The reason, while possibly related to the story, usually involves non-story events, experiences, and people. The writer is blocked due to unresolved emotions in their personal life.
I actually think this is the most common form of writer’s block.
Sometimes the subject matter or plot point in the story is so personal that he writer cannot go on.
This could be related to a broken relationship, death, violence, loss, or something altogether different. The main focus of this type of block is that the writer connects on a deep level with the pain of the story.
The pain prevents the writer from moving forward with the story or piece of content.
Step 2: Apply the Correct Solution
Now that you have identified the type of writer’s block, it’s time to apply the solution.
There are specific, effective responses to each different type.
The truth is, you probably do have an idea. Lots of them. You just don’t know it.
Here are a few things you can try. Read the back cover blurbs of 20 published novels or nonfiction books. You can go to the library, a bookstore, or just browse Amazon.com.
Brainstorm how you could combine any two or three of those ideas, or take a different slant on them:
- Twilight and Bourne Identity
- The Longest Ride and Harry Potter
- A biography of Leonardo DaVinci and The Rock
Next, write down five of your strongest beliefs about life (i.e., people are good, love always prevails, etc) and five things that you hate (i.e. violence against animals, abuse of children, diseases, etc).
Now, consider a character or perspective who believed the very opposite of you.
What kind of character would that be? How did they come to hold those polar opposite views? Ask, “What if?” What if a kid wanted to kidnap his parents and was right? What if your boyfriend was a serial killer? What if zombies were super-intelligent?
Too Many Ideas
The problem here is with prioritizing your ideas.
Ask yourself the following questions:
- Which story or idea do I feel strongest about?
- Which story or idea has the most commercial appeal?
- Which story lends itself to the most conflict, drama, or character change?
- Which story or idea can be easily summed up in a sentence or two?
Also, poll friends and family or your social media followers on which idea sounds best. Get feedback and then go with your gut.
This type of writer’s block usually impacts fiction authors (novels, short stories, screenplays, or fanfiction).
The solution is to go back to the basics of character creation.
What is the character’s biggest goal? Biggest fear? How have they reacted to previous story events? What is their internal conflict that relates to the external story conflict?
What can they do to resolve both conflicts?
What would any other person do? Look at their experiences, backstory, and personality. What is the next logical step or action? Or, conversely, what would make things worse?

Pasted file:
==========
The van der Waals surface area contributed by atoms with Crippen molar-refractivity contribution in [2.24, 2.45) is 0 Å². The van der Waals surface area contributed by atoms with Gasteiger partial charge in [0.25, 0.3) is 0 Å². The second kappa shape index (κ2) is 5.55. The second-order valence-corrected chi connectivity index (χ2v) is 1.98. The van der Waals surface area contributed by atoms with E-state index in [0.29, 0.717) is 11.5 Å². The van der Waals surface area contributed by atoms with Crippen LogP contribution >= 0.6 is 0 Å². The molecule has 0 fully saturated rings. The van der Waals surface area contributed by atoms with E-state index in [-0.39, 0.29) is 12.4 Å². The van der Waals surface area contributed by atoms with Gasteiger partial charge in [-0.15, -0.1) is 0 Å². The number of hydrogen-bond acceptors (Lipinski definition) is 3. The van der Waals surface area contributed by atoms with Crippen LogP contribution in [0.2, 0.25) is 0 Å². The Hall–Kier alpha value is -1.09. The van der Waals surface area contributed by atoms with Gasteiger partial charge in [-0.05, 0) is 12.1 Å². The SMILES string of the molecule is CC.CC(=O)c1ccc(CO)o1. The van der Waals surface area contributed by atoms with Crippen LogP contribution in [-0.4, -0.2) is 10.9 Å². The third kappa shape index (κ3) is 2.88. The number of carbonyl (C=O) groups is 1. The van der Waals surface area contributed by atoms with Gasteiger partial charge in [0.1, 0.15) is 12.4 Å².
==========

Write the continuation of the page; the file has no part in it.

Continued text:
Have the character do that. It’s probably more interesting.
What Happens Next?
Go back to the basics of story or idea creation.
For nonfiction, ask yourself:
- What is the question I’m wanting to answer?
- What’s another context? (Different price, different season, different speed, different use case?)
- What else does the reader want to know?
- What else does the reason need to know?
- When does XYZ happen?
- Where does XYZ happen?
- Why does XYZ happen?
For fiction, ask yourself:
- What is the main conflict?
- What is the main goal?
- What options haven’t the characters tried to resolve the conflict or solve the goal?
- What has the antagonist been up to?
- Have they been passive or actively working against the protagonist(s).
- What could they do next to stop, hinder, or destroy the protagonists?
- What bad thing could happen?
- What could go terribly wrong?
- What could be even worse?
Ask and answer these types of questions and you will likely be on your way to happy writing.
First, identify the emotion that is blocking you.
Do an emotional scan of your body, especially for anger, anxiety, and sadness (or depression). These three feelings often challenge people in general.
Once identified, embrace and express the feeling in healthy ways.
Talk to someone, meditate, pray. The key is awareness and compassionate expression. Once the emotion is naturally released, you will often be able to write.
Usually, this block begins to dissolves as soon as you acknowledge the pain. Then, it’s all about choosing to process and push through the discomfort so you write.
One note: most great stories and pieces of content feel uncomfortable to write.
The discomfort is a good sign that you are delving into the depths of the theme and character change. If you discover any unresolved pain from the past, try the emotional blockage solutions.
Step 3: Test the Effect
You know the solution worked when you can get back to writing.